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Having been starved of negative news for much of the last two years, commentators have seized the opportunity presented by this week’s volatility. The most excitable are running with the story that inflation is back and central banks are behind the curve; as central banks scramble to regain control, interest rates will soar, putting an end to both the recovery and the rally in stocks.
Let’s look at each component of this story in turn.
First, is inflation back? Last week average earnings in the U.S. picked up 0.3% points to 2.9%. With the unemployment rate now at multi-decade low some recovery in wage growth was expected this year. Of course inflation is like a sweet treat – you want a little but certainly not too much. The scale of the uptick was noteworthy but there are some funnies in this number as the measured pay for some workers was affected materially by January’s cold snap. And the other inflationary data out last week were far from frightening. The U.S. PCE deflator eased to 1.7% still well short of the Federal Reserve’s 2% target. And in the eurozone inflation in January slowed to 1.3%, lower than market expectations. Global commodity prices – often the best gauge of whether the global economy is overheating – have also been easing in recent weeks. The evidence that inflation is back is simply not compelling, at this stage.
Second, will soaring interest rates send stocks lower? It is easy to understand why so many worry about tighter central bank policy given that when the central banks were pumping money in, markets went up a long way. But it is worth remembering that economies grow due to two forces. There are the natural organic forces in the economy; companies and households feeling good about the future, wanting to spend and invest. Then there are the artificial stimulants of fiscal and monetary policy.
This is very similar to how I operate. On days when I have had a great night sleep and been to the gym in the morning, I am very productive. By contrast, after a night where I have had a glass of wine or my children have been up in the night, it takes a double espresso to get me through the day.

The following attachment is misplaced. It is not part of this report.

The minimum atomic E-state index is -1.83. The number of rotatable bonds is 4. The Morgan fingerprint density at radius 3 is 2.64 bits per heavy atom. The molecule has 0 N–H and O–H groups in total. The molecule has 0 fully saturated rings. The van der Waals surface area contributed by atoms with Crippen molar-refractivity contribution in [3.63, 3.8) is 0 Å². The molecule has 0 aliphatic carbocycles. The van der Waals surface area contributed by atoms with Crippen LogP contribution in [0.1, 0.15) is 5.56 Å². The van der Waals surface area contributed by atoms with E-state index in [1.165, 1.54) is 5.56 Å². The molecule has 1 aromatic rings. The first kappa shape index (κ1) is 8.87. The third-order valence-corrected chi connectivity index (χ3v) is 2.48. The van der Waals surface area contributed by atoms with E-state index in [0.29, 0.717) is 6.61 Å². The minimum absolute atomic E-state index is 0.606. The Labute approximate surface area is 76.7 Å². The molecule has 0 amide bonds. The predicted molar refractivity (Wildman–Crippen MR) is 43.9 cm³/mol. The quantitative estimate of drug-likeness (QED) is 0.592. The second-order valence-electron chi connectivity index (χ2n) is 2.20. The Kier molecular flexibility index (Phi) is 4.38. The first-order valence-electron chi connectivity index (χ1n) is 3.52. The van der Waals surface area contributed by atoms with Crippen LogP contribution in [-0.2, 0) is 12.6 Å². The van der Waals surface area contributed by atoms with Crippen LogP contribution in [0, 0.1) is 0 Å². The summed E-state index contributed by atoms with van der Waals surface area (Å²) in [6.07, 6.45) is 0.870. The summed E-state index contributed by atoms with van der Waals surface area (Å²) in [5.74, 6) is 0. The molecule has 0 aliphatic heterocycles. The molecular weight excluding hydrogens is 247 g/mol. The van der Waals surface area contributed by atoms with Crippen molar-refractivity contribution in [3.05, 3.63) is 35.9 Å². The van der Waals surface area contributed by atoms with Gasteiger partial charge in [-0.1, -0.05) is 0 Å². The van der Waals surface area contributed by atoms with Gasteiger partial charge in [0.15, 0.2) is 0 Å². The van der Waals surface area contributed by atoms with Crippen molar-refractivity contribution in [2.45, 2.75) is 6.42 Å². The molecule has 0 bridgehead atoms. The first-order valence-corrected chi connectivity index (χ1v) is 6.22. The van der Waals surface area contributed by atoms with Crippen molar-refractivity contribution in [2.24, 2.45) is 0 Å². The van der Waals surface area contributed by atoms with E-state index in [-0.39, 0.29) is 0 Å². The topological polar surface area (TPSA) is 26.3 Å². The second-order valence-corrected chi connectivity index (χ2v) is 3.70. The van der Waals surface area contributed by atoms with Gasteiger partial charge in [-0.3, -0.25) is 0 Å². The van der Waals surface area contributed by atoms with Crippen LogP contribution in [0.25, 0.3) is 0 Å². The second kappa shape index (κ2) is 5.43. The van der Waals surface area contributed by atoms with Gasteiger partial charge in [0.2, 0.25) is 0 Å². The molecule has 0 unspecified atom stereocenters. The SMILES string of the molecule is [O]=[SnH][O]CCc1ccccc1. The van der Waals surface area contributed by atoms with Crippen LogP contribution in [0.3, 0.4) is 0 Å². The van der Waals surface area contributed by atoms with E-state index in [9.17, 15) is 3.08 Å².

Since 2008, the central banks have been dealing with the most almighty of hangovers. The caffeine injection needed to be much larger, and sustained for much longer, to keep activity moving forward. But the economies are now rested. Households and businesses are feeling better about the future. They do not need a boost in quite the same way. Central banks can ease off the accelerator without troubling either growth or markets. Remember that in the last fifteen years there were ten episodes when the U.S. 10-year yields rose about 50bps, and 90% of the time, equities delivered positive returns.
Overall we are not convinced that the recent moves represent a major change of economic or market direction. Instead it is a normal shake-out that represents some portfolio re adjustment and profit-taking after a peculiarly strong start to the year. Some market volatility is actually quite normal; since 1980, the average intra-year decline for the S&P 500 has been 13.8% whilst annual returns were positive in 29 of those 38 calendar years.
Unless you believe inflation is really set to return in a meaningful fashion then you should be confident that central banks will ease off the accelerator but stay away from the brake. In which case, the outlook for risk assets remains positive.
Published by J.P.Morgan Assett Management
Author: Karen Ward. Chief Market Strategist, UK & Europe

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